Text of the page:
Japanese quince jelly with star anise

Japanese quince jelly on toast

It looks like a quince, it smells like a quince and it is rock hard, just like a quince.
What is it?
Well, it is almost a quince. It is a relative, it is Japanese quince.

Though the Japanese quince (Chaenomeles) is usually planted for its flowers, the smallish fruits are edible too. The taste is almost identical to the true quince (Cydonia oblonga) and they can be used in the same way. I got a bucket from friends who have one shrub in the garden and are aware of their edibility, but were at a loss as to how to use them. I happily took them on and promised a jar of jelly in return.

Because Japanese quince is a pretty, easy to grow bush, it is present in many gardens that are not primarily edible. Here in the Netherlands it is also a very popular plant for urban landscaping and thus great for city foraging.

Just like the true quince the fruits of the Japanese quince are astringent and harsh when raw but become aromatic and pleasant when cooked. Use them for jams or jellies, on their own or combined with apples. The fruit is best harvested after a frost.


Japanese quince jelly with star anise

If you don’t have enough quince, you can substitute part apples or crabapples, another ornamental edible. The recipe can be used for true quince (Cydonia oblonga) as well. To set the jam, I use Marmello, which is a Dutch brand of organic citrus pectin powder, sold in little packets of 25 g. The use of pectin allows the jam to set with a smaller amount of sugar. You can of course substitute a different pectin brand. If you can’t find it, or prefer your jelly sweeter, it is possible to make the jelly with just sugar, but more of it is needed for the jelly to set (see bellow for amounts) and it takes a lot more time – about half an hour. But because of the longer cooking time, the jelly will also turn a beautiful reddish colour.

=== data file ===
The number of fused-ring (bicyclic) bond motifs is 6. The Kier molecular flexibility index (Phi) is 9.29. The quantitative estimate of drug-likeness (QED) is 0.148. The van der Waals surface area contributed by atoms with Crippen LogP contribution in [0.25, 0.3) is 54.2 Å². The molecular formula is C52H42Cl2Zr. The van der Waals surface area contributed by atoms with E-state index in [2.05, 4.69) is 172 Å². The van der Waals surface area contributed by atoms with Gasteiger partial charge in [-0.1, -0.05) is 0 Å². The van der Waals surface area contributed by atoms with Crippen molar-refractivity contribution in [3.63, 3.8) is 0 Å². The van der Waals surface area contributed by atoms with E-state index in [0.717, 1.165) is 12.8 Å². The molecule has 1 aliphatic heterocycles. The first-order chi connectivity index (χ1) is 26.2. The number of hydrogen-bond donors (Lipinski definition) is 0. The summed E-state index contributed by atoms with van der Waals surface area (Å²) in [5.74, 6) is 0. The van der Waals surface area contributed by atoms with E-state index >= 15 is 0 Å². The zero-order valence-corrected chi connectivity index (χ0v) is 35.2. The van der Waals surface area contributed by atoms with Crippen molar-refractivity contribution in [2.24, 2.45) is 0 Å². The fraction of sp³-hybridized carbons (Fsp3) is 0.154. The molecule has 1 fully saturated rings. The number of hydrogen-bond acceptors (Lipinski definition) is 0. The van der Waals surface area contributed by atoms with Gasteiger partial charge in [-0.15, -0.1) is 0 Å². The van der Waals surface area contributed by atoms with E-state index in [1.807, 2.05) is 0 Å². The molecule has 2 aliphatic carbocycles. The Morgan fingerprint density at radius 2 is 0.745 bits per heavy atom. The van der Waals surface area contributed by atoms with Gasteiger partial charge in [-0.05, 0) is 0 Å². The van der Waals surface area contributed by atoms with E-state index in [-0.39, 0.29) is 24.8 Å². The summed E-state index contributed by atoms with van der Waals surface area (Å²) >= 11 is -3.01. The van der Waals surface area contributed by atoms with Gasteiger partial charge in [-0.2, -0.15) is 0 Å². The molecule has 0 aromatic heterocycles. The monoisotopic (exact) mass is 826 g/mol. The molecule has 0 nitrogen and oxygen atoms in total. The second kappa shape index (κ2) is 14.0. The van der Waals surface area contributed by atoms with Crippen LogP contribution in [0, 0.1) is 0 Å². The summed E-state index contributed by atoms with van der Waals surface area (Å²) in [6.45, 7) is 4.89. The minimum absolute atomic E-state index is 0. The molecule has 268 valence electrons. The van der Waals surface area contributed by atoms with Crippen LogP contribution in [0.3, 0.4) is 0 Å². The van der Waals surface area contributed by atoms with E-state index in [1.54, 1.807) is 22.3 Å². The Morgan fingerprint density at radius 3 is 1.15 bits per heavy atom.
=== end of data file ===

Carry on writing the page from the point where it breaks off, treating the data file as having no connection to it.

2 kg (4 1/2 pounds) Japanese quince (or a mix of Japanese quince and apples)
3 pieces of star anise
about 2 liters (8 cups) water
2 x packets (50 g) of Marmello (citrus pectin powder) mixed with 600g (3 cups) sugar
450 g (1 pound) of sugar to every 600 ml (2 1/2 cup) of liquid

Roughly chop the fruit – be careful, it’s rock hard. Put it in a large pan together with the star anise and cover with water – I used 2 liters. Cook until the fruit falls apart, which takes about an hour and a half. Mash with a potato masher and pour into a colander lined with cheesecloth. Tie the cheesecloth together and suspend it over a large pan (see photo). Let it drip overnight and don’t be tempted to squeeze the cloth or the jelly will be cloudy. This amount yielded 1,5 liters of liquid. Bring the liquid to boil and add the Marmello mixed with sugar. Boil for 1 minute and pour into sterilized jars. Turn the jars upside down for ten minutes. The jelly will keep for about a year. Once open, store in the refrigerator and use within a week.

 If making the jelly with just sugar:
Prepare the quince as directed above.
Bring the strained liquid to the boil, than add sugar and stir to dissolve it. Boil rapidly until the jam reaches setting point. This you can test by putting a teaspoonful of the jam on a cold saucer (I keep it in the fridge) and leaving it to cool. If the jam wrinkles when you push it with your finger, it’s ready. In my case the jam took about half an hour to reach the setting point. Remove any scum that has formed.

Carefully pour the jam into the jars, close them and turn the jars upside down for ten minutes.


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